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BioMed Research International
Volume 2014 (2014), Article ID 367939, 8 pages
http://dx.doi.org/10.1155/2014/367939
Review Article

Kölliker’s Organ and the Development of Spontaneous Activity in the Auditory System: Implications for Hearing Dysfunction

1Department of Physiology, Faculty of Medical and Health Sciences, The University of Auckland, Private Bag 92019, Auckland 1142, New Zealand
2Centre for Brain Research, Faculty of Medical and Health Sciences, The University of Auckland, Private Bag 92019, Auckland 1142, New Zealand
3Section of Audiology, Faculty of Medical and Health Sciences, The University of Auckland, Private Bag 92019, Auckland 1142, New Zealand

Received 30 May 2014; Accepted 7 August 2014; Published 20 August 2014

Academic Editor: Jonathan Gale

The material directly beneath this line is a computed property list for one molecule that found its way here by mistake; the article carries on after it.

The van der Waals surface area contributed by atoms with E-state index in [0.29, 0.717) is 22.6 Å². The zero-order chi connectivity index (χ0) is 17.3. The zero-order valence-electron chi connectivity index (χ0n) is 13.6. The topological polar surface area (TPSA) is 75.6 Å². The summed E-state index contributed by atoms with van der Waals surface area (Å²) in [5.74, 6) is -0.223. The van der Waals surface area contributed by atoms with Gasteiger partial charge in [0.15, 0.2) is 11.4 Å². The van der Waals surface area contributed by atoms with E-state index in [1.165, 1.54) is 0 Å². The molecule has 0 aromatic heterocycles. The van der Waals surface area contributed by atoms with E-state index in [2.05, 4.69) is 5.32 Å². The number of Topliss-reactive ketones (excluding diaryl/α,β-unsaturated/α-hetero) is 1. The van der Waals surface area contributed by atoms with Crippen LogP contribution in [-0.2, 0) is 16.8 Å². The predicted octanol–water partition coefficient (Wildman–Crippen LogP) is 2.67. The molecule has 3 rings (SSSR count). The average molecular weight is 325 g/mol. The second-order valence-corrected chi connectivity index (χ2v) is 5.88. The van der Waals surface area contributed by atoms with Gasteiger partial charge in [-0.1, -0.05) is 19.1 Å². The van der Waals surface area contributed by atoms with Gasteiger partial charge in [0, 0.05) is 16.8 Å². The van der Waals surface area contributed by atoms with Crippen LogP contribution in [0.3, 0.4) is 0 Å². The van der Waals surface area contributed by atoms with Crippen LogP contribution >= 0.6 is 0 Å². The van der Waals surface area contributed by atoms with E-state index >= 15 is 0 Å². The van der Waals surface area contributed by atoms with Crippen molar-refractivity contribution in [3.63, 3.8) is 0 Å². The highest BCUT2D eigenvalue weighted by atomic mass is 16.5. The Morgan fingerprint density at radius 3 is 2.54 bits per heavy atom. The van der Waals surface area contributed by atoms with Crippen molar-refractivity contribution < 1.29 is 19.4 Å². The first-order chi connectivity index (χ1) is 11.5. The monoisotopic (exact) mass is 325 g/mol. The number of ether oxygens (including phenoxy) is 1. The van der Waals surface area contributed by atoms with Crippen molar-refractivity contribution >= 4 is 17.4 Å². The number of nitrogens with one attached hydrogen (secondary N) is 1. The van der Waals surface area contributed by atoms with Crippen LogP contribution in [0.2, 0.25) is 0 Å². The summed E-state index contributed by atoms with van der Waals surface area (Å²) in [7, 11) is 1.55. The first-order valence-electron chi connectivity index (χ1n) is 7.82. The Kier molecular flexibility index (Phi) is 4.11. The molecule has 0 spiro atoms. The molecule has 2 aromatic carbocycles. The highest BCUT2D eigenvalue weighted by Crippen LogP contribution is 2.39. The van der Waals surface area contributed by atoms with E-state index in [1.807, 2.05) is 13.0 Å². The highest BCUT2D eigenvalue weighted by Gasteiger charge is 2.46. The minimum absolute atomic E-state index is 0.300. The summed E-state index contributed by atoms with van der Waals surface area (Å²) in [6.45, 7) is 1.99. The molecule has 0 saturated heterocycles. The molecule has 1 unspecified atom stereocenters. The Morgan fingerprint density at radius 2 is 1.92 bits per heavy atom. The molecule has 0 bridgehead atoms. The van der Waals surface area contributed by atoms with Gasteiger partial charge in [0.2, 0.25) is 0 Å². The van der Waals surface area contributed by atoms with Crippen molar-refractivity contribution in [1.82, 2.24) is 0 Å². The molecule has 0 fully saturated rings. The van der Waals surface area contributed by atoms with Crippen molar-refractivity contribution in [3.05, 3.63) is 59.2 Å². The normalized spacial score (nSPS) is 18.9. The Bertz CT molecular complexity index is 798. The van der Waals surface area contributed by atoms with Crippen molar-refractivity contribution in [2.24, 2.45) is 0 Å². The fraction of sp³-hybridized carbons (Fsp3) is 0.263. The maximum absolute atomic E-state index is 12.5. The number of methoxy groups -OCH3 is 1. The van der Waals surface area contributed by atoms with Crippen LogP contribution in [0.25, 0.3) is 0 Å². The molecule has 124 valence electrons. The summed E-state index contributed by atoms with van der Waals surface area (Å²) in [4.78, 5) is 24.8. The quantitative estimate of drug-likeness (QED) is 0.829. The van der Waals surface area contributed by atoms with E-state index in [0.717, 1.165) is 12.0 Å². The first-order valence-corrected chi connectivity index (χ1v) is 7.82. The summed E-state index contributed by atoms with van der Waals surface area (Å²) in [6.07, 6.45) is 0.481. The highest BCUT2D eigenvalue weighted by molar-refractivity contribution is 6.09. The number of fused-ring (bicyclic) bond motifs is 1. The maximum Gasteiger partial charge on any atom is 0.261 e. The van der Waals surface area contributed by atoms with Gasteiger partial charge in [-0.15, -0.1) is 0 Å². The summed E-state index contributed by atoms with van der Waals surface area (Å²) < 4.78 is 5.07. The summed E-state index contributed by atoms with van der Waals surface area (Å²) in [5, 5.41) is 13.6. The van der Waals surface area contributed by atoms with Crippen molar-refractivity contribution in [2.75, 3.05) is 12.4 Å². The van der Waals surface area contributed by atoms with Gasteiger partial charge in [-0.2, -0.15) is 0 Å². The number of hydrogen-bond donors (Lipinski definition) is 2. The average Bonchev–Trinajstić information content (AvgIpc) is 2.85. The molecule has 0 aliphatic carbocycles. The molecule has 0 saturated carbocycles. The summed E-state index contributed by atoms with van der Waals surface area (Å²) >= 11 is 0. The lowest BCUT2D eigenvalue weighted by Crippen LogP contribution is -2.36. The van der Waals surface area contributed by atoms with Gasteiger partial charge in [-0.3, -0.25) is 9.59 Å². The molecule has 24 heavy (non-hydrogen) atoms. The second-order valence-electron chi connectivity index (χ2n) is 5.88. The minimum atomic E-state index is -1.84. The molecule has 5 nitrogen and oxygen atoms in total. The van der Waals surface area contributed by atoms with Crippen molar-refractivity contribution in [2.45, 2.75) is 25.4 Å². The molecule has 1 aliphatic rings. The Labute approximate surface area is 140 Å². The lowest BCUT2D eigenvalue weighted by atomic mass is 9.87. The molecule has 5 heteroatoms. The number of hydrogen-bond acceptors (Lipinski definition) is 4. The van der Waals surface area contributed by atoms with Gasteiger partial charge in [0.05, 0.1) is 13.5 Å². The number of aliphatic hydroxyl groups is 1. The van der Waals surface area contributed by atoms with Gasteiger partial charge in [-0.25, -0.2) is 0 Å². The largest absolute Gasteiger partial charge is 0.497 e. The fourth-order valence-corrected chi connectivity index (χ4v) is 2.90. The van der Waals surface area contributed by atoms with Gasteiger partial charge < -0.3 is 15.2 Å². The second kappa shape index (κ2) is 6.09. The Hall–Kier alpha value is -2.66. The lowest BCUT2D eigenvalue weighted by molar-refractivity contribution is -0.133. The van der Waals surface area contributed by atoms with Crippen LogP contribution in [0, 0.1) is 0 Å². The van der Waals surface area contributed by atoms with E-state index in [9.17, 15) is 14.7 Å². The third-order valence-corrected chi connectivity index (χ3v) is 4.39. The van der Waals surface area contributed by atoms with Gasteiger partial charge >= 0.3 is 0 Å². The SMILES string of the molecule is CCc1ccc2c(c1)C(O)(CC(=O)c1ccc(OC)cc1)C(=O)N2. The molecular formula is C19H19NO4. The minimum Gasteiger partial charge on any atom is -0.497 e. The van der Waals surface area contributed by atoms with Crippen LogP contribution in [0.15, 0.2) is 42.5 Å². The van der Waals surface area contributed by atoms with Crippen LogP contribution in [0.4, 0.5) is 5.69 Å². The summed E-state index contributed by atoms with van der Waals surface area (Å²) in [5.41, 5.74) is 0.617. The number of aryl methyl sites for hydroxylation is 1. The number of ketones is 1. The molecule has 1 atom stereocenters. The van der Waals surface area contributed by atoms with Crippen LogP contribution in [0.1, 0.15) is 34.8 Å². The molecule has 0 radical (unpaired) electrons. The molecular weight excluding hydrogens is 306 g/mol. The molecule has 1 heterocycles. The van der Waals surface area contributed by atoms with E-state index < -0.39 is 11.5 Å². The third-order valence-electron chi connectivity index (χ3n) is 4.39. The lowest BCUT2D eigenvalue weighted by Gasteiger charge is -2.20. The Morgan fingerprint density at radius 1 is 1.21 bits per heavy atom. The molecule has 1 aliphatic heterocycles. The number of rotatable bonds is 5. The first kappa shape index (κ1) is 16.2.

Copyright © 2014 M. W. Nishani Dayaratne et al. This is an open access article distributed under the Creative Commons Attribution License, which permits unrestricted use, distribution, and reproduction in any medium, provided the original work is properly cited.

Abstract

Prior to the “onset of hearing,” developing cochlear inner hair cells (IHCs) and primary auditory neurons undergo experience-independent activity, which is thought to be important in retaining and refining neural connections in the absence of sound. One of the major hypotheses regarding the origin of such activity involves a group of columnar epithelial supporting cells forming Kölliker’s organ, which is only present during this critical period of auditory development. There is strong evidence for a purinergic signalling mechanism underlying such activity. ATP released through connexin hemichannels may activate P2 purinergic receptors in both Kölliker’s organ and the adjacent IHCs, leading to generation of electrical activity throughout the auditory system. However, recent work has suggested an alternative origin, by demonstrating the ability of IHCs to generate this spontaneous activity without activation by ATP. Regardless, developmental abnormalities of Kölliker’s organ may lead to congenital hearing loss, considering that mutations in ion channels (hemichannels, gap junctions, and calcium channels) involved in Kölliker’s organ activity share strong links with such types of deafness.